Steve Killeen, Chief Executive Officer, Downer

by | Mar 13, 2022

This year’s IWD theme is #BreakTheBias – what have you found useful to break down conscious and unconscious bias in your organisation?

Sustainable change comes from being inclusive, curious, and valuing differences. It requires individual and collective effort every day.

Over the past few years, we have been shaping a more robust process around diversity and inclusion in our workplace and in the communities we serve. In 2019, we decided to bring together all our diversity & inclusive initiatives under #OwnDifferent. This on-going campaign helps us unify the way we celebrate the importance of diversity and inclusion regardless of your gender, business, or cultural background. It also celebrates our culture of acceptance, engagement and belonging across our 10,000 people.

As part of encouraging inclusion, we’ve been focusing on recognising and supporting our rainbow community. Through the process of the rainbow tick certification and on-going, we have used a range of education sessions to increase understanding across the business. We know that increasing inclusion of any one group leads to greater inclusion across the board, so we’ll take our learnings in this space as we look to further initiatives in our diversity and inclusion journey.

Programmes like these helps recognise and celebrate the women around us. And while that is important, it is just as important to take the time to introspect and be aware of any of our own biased views. When we know better, we can do better – and that is the first step towards change.

What progress have you seen in the NZ infrastructure industry over the last year to increase diversity and inclusivity?

New influences are coming from people joining our industry and our job is to create the environment where they are encouraged to be part of positive change.

In our organisation, we have seen more people prepared to stand up and share their own voice, especially our women graduate. We recently launched an initiative called Wāhine Kotahitanga which means women united. This initiative was led by and for young women to bring them together, grow and change the status quo of the industry. It’s great to see young professionals demonstrating leadership in that space.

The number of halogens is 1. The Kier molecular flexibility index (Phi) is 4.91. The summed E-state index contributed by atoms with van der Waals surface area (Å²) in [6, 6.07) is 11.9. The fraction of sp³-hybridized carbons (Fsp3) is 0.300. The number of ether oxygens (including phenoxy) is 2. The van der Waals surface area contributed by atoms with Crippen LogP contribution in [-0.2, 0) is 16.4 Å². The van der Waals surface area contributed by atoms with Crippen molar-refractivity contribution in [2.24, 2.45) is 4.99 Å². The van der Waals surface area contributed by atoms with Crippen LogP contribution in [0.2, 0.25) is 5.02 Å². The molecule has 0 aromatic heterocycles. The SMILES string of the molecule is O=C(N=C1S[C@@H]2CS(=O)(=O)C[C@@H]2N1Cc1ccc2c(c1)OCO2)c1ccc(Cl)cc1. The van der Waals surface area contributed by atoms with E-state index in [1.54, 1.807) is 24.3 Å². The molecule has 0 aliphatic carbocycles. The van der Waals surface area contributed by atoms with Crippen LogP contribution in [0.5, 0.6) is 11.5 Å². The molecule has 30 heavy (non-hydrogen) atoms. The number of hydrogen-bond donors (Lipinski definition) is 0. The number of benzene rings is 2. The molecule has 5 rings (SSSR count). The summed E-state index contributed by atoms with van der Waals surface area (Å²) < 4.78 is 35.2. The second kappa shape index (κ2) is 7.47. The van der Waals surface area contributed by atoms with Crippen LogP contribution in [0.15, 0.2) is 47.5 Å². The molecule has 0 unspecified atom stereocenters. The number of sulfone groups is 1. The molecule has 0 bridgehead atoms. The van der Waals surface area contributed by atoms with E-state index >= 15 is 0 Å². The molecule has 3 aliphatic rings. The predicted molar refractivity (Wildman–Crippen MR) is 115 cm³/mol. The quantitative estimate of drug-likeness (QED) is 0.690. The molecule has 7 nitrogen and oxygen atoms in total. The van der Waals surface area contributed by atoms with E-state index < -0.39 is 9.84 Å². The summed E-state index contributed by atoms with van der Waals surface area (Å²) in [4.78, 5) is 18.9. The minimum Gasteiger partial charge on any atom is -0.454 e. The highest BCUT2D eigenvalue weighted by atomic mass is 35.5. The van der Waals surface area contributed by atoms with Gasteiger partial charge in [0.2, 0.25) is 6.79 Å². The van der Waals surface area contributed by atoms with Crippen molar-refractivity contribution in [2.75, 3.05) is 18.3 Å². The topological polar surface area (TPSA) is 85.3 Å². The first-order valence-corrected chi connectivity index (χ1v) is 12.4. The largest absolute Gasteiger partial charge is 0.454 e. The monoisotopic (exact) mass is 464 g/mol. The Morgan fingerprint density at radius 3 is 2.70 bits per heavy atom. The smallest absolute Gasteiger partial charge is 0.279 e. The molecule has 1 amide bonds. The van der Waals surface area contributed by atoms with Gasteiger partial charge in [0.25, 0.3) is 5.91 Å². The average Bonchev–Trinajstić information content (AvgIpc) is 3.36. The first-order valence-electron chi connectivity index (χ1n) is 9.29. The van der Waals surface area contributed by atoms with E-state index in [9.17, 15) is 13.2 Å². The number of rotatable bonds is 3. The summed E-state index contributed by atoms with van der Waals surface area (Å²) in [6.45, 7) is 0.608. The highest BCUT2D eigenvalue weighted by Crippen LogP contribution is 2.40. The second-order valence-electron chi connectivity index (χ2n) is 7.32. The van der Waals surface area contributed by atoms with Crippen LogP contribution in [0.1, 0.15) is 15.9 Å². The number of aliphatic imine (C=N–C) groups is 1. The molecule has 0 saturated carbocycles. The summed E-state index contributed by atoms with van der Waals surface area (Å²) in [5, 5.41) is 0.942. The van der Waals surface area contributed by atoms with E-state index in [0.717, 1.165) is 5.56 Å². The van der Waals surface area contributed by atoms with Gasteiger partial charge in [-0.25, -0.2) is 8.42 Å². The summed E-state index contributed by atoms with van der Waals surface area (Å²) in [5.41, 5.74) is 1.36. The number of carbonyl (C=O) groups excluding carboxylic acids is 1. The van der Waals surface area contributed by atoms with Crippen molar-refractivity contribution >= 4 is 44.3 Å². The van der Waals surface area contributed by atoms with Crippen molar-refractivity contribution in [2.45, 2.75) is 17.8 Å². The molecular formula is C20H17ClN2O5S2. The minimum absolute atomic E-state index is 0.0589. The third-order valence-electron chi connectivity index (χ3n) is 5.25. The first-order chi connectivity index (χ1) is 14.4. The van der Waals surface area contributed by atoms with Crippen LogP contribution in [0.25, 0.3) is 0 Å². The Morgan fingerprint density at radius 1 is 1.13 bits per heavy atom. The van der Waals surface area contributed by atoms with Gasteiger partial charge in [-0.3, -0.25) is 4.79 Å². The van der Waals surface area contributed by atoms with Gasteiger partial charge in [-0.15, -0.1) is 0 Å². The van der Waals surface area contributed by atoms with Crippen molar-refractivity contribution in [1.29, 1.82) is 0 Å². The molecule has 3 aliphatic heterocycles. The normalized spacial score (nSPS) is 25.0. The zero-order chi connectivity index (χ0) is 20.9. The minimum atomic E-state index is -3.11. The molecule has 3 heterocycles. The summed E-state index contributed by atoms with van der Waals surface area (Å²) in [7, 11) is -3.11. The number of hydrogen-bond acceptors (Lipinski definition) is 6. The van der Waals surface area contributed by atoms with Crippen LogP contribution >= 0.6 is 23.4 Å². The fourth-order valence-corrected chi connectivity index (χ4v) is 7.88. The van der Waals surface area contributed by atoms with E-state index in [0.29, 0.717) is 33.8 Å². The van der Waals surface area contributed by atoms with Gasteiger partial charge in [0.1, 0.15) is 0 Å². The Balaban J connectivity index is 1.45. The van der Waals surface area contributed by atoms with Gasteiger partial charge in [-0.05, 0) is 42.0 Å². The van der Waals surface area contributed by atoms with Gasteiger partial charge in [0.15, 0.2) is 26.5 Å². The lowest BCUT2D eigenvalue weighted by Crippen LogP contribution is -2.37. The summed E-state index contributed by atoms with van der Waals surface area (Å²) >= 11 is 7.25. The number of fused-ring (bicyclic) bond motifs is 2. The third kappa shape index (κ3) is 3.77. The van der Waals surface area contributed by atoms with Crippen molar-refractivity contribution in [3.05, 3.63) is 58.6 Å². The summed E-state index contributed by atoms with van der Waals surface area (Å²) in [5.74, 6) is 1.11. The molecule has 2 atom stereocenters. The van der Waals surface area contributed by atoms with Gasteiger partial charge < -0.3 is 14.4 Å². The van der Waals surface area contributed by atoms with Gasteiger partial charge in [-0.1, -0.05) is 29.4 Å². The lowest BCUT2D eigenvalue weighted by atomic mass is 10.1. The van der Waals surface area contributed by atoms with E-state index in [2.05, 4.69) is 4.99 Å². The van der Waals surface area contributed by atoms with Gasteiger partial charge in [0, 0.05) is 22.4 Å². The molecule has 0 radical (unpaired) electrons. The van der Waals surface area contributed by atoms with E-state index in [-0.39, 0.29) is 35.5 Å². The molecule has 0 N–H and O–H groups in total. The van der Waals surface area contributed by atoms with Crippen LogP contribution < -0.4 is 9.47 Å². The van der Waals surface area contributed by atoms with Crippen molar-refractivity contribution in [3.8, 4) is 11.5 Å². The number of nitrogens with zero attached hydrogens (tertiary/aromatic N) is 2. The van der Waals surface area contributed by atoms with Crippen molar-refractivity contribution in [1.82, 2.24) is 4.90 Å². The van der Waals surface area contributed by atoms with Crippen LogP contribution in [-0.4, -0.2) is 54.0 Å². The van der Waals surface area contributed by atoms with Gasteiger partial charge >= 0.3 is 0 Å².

What diversity and inclusion improvements would you like to see in the NZ infrastructure industry by this time next year?

There is a lot of benefits in connecting people together, so we’ll definitely value more networking events as they can provide opportunities for people from different horizons to share their inspiring and thoughtful perspectives.

Mentoring can also help navigate some of the steps along the way and support women’s career growth. In that regard, setting up a cross industry programme could bring value and insights to women who have interest in building a career in infrastructure and benefit from the experience of senior leaders.

As a collective, we also need to work harder to promote our industry to younger people and diverse groups.

How do you think we can attract more women to the NZ infrastructure sector?

Role modelling. The NZ infrastructure sector needs to demonstrate its commitment in raising awareness of the growing impact of women on the industry, and to highlight the breadth of opportunities available to them.

Attracting more women is important, but this is supported by looking to accelerate development of the women already in our businesses, so that others looking in can see how it can be done. Development programmes also provide the opportunity to connect women already within an organisation in order to create a community of learning, support and encouragement is key from my perspective.

At Downer, we started in 2019 The Women in Leadership Downer (WILD) programme. It provides a space for women to share and reflect on their leadership journey, learning from each other. Facilitated by a globally recognised leadership coach and referencing world leading studies, 40 women have participated in WILD, and now help develop and mentor younger women in the business.  Following the success of WILD, we launched Te Ara Whanake Wāhine Toa with an initial pilot in partnership with Te Puni Kōkiri, providing a framework for Māori women to be successful and confident leaders. 19 participants graduated from that initial pilot programme, and the programme held its first wananga for the 2022 group last month with 20 wāhine participating from across the business. There are two further wananga planned over the next six months.

How is your organisation celebrating IWD?

A number of events are taking place across the business and in the regions.

Many of our people have taken the opportunity to be involved in International Women’s Day by contributing photos of the significant women in their lives. Our Downer’s podcast Share. Learn. Connect. has been released with a special International Women’s Day edition that features Group COO, Peter Tompkins, and Executive Manager Commercial Governance & Performance, Solza Crow, sharing their stories on parenting and gender diversity at Downer.